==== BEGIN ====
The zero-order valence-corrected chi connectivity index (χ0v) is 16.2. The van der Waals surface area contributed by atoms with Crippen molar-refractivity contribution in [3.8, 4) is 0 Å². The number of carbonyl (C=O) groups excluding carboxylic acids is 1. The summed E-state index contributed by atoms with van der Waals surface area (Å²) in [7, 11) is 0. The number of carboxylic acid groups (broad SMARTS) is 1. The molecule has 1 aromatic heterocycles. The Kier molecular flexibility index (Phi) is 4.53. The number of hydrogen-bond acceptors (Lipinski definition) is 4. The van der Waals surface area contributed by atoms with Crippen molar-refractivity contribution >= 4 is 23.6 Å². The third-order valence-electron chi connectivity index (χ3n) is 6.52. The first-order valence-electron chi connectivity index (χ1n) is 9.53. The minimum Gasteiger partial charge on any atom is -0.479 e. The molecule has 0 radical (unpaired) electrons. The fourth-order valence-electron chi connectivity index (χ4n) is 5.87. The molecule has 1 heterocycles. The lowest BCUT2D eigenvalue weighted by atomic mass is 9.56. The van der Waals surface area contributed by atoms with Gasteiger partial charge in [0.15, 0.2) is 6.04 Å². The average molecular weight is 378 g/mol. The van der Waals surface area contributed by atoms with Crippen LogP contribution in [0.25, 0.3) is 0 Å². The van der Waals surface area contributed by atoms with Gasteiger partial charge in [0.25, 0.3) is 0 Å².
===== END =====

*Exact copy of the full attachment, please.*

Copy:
The zero-order valence-corrected chi connectivity index (χ0v) is 16.2. The van der Waals surface area contributed by atoms with Crippen molar-refractivity contribution in [3.8, 4) is 0 Å². The number of carbonyl (C=O) groups excluding carboxylic acids is 1. The summed E-state index contributed by atoms with van der Waals surface area (Å²) in [7, 11) is 0. The number of carboxylic acid groups (broad SMARTS) is 1. The molecule has 1 aromatic heterocycles. The Kier molecular flexibility index (Phi) is 4.53. The number of hydrogen-bond acceptors (Lipinski definition) is 4. The van der Waals surface area contributed by atoms with Crippen molar-refractivity contribution >= 4 is 23.6 Å². The third-order valence-electron chi connectivity index (χ3n) is 6.52. The first-order valence-electron chi connectivity index (χ1n) is 9.53. The minimum Gasteiger partial charge on any atom is -0.479 e. The molecule has 0 radical (unpaired) electrons. The fourth-order valence-electron chi connectivity index (χ4n) is 5.87. The molecule has 1 heterocycles. The lowest BCUT2D eigenvalue weighted by atomic mass is 9.56. The van der Waals surface area contributed by atoms with Gasteiger partial charge in [0.15, 0.2) is 6.04 Å². The average molecular weight is 378 g/mol. The van der Waals surface area contributed by atoms with Crippen LogP contribution in [0.25, 0.3) is 0 Å². The van der Waals surface area contributed by atoms with Gasteiger partial charge in [0.25, 0.3) is 0 Å².